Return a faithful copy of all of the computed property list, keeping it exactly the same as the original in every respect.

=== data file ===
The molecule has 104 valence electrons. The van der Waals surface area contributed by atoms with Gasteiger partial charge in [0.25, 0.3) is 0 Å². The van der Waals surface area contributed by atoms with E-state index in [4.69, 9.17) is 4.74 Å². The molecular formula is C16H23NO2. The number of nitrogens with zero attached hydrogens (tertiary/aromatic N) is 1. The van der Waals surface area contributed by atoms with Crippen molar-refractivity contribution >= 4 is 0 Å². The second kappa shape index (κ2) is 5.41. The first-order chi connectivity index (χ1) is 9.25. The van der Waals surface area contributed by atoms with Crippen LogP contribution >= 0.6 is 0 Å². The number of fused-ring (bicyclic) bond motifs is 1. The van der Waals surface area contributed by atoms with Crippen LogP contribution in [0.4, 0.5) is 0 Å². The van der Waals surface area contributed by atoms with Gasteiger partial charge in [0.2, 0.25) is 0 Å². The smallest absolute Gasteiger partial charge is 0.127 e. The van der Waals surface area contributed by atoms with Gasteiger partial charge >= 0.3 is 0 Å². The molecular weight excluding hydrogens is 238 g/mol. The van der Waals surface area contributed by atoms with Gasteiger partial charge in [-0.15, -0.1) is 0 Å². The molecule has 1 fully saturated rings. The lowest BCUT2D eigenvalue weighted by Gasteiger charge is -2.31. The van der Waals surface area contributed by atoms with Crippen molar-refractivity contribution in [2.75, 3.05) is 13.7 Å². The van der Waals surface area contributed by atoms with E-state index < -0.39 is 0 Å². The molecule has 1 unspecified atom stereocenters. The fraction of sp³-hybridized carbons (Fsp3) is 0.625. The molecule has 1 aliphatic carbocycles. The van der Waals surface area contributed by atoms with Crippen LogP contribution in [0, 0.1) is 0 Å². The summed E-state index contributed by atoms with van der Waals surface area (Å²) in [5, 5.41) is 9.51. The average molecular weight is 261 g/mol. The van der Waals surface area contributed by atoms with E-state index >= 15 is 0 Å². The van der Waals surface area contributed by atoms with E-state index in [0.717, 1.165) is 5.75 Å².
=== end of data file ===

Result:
The molecule has 104 valence electrons. The van der Waals surface area contributed by atoms with Gasteiger partial charge in [0.25, 0.3) is 0 Å². The van der Waals surface area contributed by atoms with E-state index in [4.69, 9.17) is 4.74 Å². The molecular formula is C16H23NO2. The number of nitrogens with zero attached hydrogens (tertiary/aromatic N) is 1. The van der Waals surface area contributed by atoms with Crippen molar-refractivity contribution >= 4 is 0 Å². The second kappa shape index (κ2) is 5.41. The first-order chi connectivity index (χ1) is 9.25. The van der Waals surface area contributed by atoms with Crippen LogP contribution >= 0.6 is 0 Å². The number of fused-ring (bicyclic) bond motifs is 1. The van der Waals surface area contributed by atoms with Crippen LogP contribution in [0.4, 0.5) is 0 Å². The van der Waals surface area contributed by atoms with Gasteiger partial charge in [0.2, 0.25) is 0 Å². The smallest absolute Gasteiger partial charge is 0.127 e. The van der Waals surface area contributed by atoms with Gasteiger partial charge >= 0.3 is 0 Å². The molecular weight excluding hydrogens is 238 g/mol. The van der Waals surface area contributed by atoms with Gasteiger partial charge in [-0.15, -0.1) is 0 Å². The molecule has 1 fully saturated rings. The lowest BCUT2D eigenvalue weighted by Gasteiger charge is -2.31. The van der Waals surface area contributed by atoms with Crippen molar-refractivity contribution in [2.75, 3.05) is 13.7 Å². The van der Waals surface area contributed by atoms with E-state index < -0.39 is 0 Å². The molecule has 1 unspecified atom stereocenters. The fraction of sp³-hybridized carbons (Fsp3) is 0.625. The molecule has 1 aliphatic carbocycles. The van der Waals surface area contributed by atoms with Crippen LogP contribution in [0, 0.1) is 0 Å². The summed E-state index contributed by atoms with van der Waals surface area (Å²) in [5, 5.41) is 9.51. The average molecular weight is 261 g/mol. The van der Waals surface area contributed by atoms with E-state index >= 15 is 0 Å². The van der Waals surface area contributed by atoms with E-state index in [0.717, 1.165) is 5.75 Å².